Position: Associate Professor, Field: Geography, Organisation: University of Canterbury
Associate Professor Simon Kingham is a researcher in the Geography Department at the University of Canterbury. His research interests include investigating air pollution, transport and health and the links between them.
His interest in health and transport began when he was studying at Lancaster University in the UK. He graduated with a BA (Hons) in Geography and worked for a while researching how to make a better fly spray! He then decided to return to full-time study and focused on a more long-term project for a PhD. In this study, he investigated the effects of air pollution from a hospital incinerator. At the time, hospital incinerators were exempt from British regulations but health authorities were increasingly becoming concerned about the impact the incinerator was having on the health of the population.
The thing that excites me about my work – if my research can help make New Zealand cleaner and it can clean up the air, which means people can walk around without getting asthma, then that’s fantastic, that is what I want to do.
“There were terrible stories about limbs being put in hospital incinerators with all these dressings and things and some guy would throw a match in and hope, and there were people recording bits of dressings with blood on them coming out the top because they weren’t working properly,” says Simon. “Now, fortunately, the law has changed in Britain, and they can’t do that.”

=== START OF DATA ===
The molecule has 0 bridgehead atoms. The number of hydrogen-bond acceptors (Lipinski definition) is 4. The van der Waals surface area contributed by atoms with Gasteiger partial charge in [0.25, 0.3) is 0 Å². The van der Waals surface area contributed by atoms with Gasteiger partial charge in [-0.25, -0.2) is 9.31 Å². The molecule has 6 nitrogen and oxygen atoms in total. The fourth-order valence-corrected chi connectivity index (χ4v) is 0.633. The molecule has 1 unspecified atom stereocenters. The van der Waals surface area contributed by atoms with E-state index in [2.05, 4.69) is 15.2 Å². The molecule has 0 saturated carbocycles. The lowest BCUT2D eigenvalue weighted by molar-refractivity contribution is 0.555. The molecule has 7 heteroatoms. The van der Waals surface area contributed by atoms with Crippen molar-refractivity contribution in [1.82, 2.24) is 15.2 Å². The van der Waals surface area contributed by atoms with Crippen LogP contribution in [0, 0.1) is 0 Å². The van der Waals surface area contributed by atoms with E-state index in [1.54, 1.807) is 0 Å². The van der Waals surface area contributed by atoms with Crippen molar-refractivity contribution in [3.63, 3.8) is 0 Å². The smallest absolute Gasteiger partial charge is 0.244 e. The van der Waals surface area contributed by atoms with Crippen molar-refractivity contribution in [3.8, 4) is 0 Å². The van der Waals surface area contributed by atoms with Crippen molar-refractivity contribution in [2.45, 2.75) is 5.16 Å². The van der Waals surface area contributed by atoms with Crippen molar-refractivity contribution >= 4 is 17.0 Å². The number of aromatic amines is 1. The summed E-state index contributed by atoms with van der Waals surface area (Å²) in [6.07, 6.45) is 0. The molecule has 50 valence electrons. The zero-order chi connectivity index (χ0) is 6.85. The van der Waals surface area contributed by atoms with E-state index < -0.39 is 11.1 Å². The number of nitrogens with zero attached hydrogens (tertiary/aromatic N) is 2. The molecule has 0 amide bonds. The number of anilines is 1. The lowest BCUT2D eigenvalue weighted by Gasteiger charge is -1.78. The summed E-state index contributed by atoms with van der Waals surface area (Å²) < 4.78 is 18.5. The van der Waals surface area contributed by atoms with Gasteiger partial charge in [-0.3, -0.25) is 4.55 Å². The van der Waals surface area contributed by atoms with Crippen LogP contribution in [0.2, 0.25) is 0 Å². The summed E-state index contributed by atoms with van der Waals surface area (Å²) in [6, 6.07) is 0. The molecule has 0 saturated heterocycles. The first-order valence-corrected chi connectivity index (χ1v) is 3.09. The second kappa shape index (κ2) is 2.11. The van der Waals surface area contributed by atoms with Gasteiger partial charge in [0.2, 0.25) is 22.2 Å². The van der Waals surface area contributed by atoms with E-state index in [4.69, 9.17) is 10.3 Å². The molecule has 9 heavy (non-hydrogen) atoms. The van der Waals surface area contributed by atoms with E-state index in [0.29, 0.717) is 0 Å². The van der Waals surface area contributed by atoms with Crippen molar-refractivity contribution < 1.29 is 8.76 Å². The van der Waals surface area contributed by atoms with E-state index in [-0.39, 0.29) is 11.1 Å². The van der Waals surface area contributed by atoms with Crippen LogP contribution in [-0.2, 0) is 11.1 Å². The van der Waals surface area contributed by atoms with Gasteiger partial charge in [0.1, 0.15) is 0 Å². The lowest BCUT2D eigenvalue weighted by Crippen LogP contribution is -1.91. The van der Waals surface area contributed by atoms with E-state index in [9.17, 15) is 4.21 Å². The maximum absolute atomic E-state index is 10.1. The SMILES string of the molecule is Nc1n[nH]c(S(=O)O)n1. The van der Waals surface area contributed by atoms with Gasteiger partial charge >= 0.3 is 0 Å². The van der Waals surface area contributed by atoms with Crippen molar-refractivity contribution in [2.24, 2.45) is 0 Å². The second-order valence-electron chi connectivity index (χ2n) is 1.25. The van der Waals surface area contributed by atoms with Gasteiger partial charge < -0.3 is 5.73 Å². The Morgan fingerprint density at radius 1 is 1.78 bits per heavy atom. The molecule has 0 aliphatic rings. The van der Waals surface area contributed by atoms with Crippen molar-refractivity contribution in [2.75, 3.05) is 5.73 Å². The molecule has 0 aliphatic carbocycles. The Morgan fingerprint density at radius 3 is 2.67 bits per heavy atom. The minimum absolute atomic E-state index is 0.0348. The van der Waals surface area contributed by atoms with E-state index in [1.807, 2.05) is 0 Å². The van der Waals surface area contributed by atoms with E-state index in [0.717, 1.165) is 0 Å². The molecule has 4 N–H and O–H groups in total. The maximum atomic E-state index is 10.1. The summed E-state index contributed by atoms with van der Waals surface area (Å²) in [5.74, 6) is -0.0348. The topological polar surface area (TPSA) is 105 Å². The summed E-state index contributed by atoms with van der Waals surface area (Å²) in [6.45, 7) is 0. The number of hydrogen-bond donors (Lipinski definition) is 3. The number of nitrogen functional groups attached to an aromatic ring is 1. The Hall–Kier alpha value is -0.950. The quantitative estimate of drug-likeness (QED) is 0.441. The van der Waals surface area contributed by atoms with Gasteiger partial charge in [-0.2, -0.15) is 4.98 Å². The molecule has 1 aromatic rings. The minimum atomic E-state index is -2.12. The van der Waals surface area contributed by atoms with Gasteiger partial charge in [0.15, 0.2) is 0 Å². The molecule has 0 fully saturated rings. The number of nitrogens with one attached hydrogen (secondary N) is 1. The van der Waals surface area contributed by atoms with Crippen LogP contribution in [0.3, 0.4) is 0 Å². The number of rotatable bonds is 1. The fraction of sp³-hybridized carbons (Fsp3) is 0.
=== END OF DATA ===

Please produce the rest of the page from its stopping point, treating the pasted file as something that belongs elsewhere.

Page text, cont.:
After completing this project, he worked at the University of Newcastle where he studied the impacts on people’s health of a factory in north-east England. This was followed by a stint at the University of Huddersfield, where, among other studies, he examined the exposure of different groups of commuters to air pollution and discovered that motorists’ exposure was higher than cyclists. He also discovered that cyclists who used cycle pathways away from traffic had less exposure to the air pollution.
Simon then got a lectureship at the University of Hertfordshire, where he continued his pollution research including monitoring the particulates produced from different forms of transport. In 2000, he came to the University of Canterbury on a visiting lectureship in the Department of Geography, and while he was here, he was offered a full-time job and he has stayed ever since.
Recently, Simon has been involved in a large study that looks at the effects of air pollution in the form of particulates produced by fires and traffic on health. Particulate levels were measured and mapped by urban area for the whole of New Zealand at a fine spatial resolution. This information was then compared with illness and mortality statistics. It is estimated that, in New Zealand as a whole, air pollution has contributed to a 4.8% increase in mortality, but in Christchurch that figure is even higher at 11.8%.
Simon’s research can help the government and regional councils to develop strategies to reduce the level of air pollution and therefore improve the health of many people.
At the start of 2018 Professor Simon Kingham was named the first Chief Science Adviser for the Ministry of Transport, Te Manatū Waka.
This article is based on information current in 2008.